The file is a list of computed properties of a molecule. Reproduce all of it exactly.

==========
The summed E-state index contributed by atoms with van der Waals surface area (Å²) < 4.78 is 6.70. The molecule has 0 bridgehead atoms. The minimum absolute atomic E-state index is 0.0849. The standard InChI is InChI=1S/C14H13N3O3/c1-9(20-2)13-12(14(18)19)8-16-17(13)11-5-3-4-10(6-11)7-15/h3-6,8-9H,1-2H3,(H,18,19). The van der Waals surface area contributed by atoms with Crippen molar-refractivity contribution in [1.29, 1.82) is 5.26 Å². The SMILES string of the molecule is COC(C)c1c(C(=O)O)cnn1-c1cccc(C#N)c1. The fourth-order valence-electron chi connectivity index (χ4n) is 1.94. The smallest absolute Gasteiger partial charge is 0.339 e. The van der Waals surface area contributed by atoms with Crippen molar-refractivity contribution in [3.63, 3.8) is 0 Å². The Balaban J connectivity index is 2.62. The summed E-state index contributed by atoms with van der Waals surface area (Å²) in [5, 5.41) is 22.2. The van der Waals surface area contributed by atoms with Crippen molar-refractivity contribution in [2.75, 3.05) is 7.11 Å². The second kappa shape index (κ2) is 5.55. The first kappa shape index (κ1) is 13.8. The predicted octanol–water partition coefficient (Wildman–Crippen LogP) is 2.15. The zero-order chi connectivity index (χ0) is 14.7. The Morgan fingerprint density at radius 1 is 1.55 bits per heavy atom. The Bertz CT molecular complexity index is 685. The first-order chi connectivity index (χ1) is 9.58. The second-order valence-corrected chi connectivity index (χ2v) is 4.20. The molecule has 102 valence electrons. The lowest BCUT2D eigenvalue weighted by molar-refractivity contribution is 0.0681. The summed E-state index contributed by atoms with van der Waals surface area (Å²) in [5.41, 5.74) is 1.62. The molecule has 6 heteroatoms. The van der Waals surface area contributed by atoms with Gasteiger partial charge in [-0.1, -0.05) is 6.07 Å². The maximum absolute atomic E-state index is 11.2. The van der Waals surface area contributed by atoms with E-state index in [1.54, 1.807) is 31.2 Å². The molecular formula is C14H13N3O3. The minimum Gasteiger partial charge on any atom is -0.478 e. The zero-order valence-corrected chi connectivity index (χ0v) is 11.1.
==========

The summed E-state index contributed by atoms with van der Waals surface area (Å²) < 4.78 is 6.70. The molecule has 0 bridgehead atoms. The minimum absolute atomic E-state index is 0.0849. The standard InChI is InChI=1S/C14H13N3O3/c1-9(20-2)13-12(14(18)19)8-16-17(13)11-5-3-4-10(6-11)7-15/h3-6,8-9H,1-2H3,(H,18,19). The van der Waals surface area contributed by atoms with Crippen molar-refractivity contribution in [1.29, 1.82) is 5.26 Å². The SMILES string of the molecule is COC(C)c1c(C(=O)O)cnn1-c1cccc(C#N)c1. The fourth-order valence-electron chi connectivity index (χ4n) is 1.94. The smallest absolute Gasteiger partial charge is 0.339 e. The van der Waals surface area contributed by atoms with Crippen molar-refractivity contribution in [3.63, 3.8) is 0 Å². The Balaban J connectivity index is 2.62. The summed E-state index contributed by atoms with van der Waals surface area (Å²) in [5, 5.41) is 22.2. The van der Waals surface area contributed by atoms with Crippen molar-refractivity contribution in [2.75, 3.05) is 7.11 Å². The second kappa shape index (κ2) is 5.55. The first kappa shape index (κ1) is 13.8. The predicted octanol–water partition coefficient (Wildman–Crippen LogP) is 2.15. The zero-order chi connectivity index (χ0) is 14.7. The Morgan fingerprint density at radius 1 is 1.55 bits per heavy atom. The Bertz CT molecular complexity index is 685. The first-order chi connectivity index (χ1) is 9.58. The second-order valence-corrected chi connectivity index (χ2v) is 4.20. The molecule has 102 valence electrons. The lowest BCUT2D eigenvalue weighted by molar-refractivity contribution is 0.0681. The summed E-state index contributed by atoms with van der Waals surface area (Å²) in [5.41, 5.74) is 1.62. The molecule has 6 heteroatoms. The van der Waals surface area contributed by atoms with Gasteiger partial charge in [-0.1, -0.05) is 6.07 Å². The maximum absolute atomic E-state index is 11.2. The van der Waals surface area contributed by atoms with E-state index in [1.54, 1.807) is 31.2 Å². The molecular formula is C14H13N3O3. The minimum Gasteiger partial charge on any atom is -0.478 e. The zero-order valence-corrected chi connectivity index (χ0v) is 11.1.